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Research so far has targeted proteins in B. burgdorferi and tick saliva.

After SKB withdrew LYMErix from the market, Professor Erol Fikrig of Yale University School of Medicine — who had helped to develop the vaccine — tried a different approach.

Prof. Fikrig and his team focused on the tick’s saliva. They found a way to block transmission of B. burgdorferi, and possibly other harmful bacteria, in mice.

In 2009, Dr. Fikrig and his team published their findings in Cell Host & Microbe. They hoped that these could help others to develop a new vaccine for Lyme disease and further means of protection from insect-borne illnesses.

In 2013, researchers from Stony Brook University, Brookhaven National Laboratory, and the company Baxter International published the results of their trials involving another vaccine that targeted OspA.

During trials in Germany and Austria, the team gave the vaccine to 300 participants. There were only a few mild adverse reactions and no serious side effects.

In 2015, MassBiologics, a non-profit vaccine manufacturer linked to the University of Massachusetts Medical School presented its research on pre-exposure prophylaxis.

This type of injection could provide seasonal protection for 6 months, to cover the period in the year when the ticks are active. The researchers hoped to use their findings to develop extended forms of protection.

In mice, short-term solutions appeared promising.

In 2015, Dr. Richard Marconi, a microbiologist and vaccinologist at Virginia Commonwealth University, and his team were working on a vaccine that targets outer surface protein C (OspC), which is similar to OspA.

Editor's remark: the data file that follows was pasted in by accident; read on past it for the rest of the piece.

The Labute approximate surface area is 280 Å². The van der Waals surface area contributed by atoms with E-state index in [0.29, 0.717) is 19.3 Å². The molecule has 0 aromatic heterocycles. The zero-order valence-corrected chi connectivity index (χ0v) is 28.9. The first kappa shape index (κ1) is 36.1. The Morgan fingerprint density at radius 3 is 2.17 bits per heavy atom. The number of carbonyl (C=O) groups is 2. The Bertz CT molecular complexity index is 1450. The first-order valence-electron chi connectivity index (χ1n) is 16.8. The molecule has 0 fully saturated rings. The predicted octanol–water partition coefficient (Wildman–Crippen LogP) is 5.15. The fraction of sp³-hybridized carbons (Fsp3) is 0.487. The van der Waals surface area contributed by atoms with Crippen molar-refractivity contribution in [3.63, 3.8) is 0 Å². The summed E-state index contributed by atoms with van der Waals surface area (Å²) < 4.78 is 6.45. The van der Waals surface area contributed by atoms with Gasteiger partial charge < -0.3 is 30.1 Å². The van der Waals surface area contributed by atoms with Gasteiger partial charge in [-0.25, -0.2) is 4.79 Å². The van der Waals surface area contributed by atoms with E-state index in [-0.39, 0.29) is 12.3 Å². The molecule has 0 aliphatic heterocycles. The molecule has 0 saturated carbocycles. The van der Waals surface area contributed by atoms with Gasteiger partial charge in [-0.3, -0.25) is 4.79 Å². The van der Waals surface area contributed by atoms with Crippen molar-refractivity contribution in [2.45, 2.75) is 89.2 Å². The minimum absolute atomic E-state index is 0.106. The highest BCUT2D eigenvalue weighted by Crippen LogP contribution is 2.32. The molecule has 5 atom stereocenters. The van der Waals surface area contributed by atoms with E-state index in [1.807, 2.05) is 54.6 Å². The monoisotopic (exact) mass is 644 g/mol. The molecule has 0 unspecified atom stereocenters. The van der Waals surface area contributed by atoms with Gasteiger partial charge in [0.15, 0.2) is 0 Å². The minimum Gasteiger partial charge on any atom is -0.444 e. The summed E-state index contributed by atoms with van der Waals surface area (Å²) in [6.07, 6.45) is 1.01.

This vaccine would not need the repeated booster injections that the OspA vaccine required to stay active.

By 2015, Marconi’s team had already licensed a vaccine to protect dogs from the disease.

In 2017, a team of researchers published their findings of a study in mice. They concluded that a drug called VLA15 could protect against six different types of bacteria that cause Lyme, including the main type in the U.S.

While developing the vaccine, the team have focused on ensuring that it will not cause the kind of immune system reactions that led to the withdrawal of the first vaccine.

For the vaccine to be approved for use in humans, further research is needed. However, there is hope that a safe, effective Lyme vaccine will one day be available.

Given the increasing prevalence of Lyme disease and other tick-borne illnesses, many people are at risk of a disease that can cause severe complications until a vaccine is available.

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At the moment, the best form of prevention is to avoid tick bites and take extra care in areas where ticks are common.

Until there is a vaccine, people should take care in areas where there are ticks.

Preventive measures include:

  • knowing which areas ticks are likely to inhabit
  • knowing the symptoms of Lyme disease, such as a rash and a fever
  • using insect repellant on the skin or on clothes
  • checking for ticks regularly
  • removing any ticks with fine-tipped tweezers

The CDC note that if a tick is on the body for less than 24 hours, it is unlikely to pass on Lyme disease.


How do I remove a tick?


In the event that you find a tick somewhere on your body, do not panic, and focus on removing the tick as soon as possible. Follow these simple steps, recommended by the CDC, to safely and quickly remove the tick:

  • Using a pair of fine-tipped tweezers and as close to the surface of your skin as possible, grab the tick gently and slowly.
  • Pull the tick upward with the tweezers using steady, even pressure. Be careful not to twist or jerk the tick as this can allow the mouth of the tick to remain attached to the skin.
  • After removing the tick from the skin, clean with rubbing alcohol or soap and water the area the tick was biting. Wash your hands also.
  • Do not crush a tick with your hands or fingers. To dispose of a tick after removal, place it in alcohol, in a sealed bag/container, wrap it in tape, or flush it down the toilet.

Dena Westphalen, PharmD Answers represent the opinions of our medical experts. All content is strictly informational and should not be considered medical advice.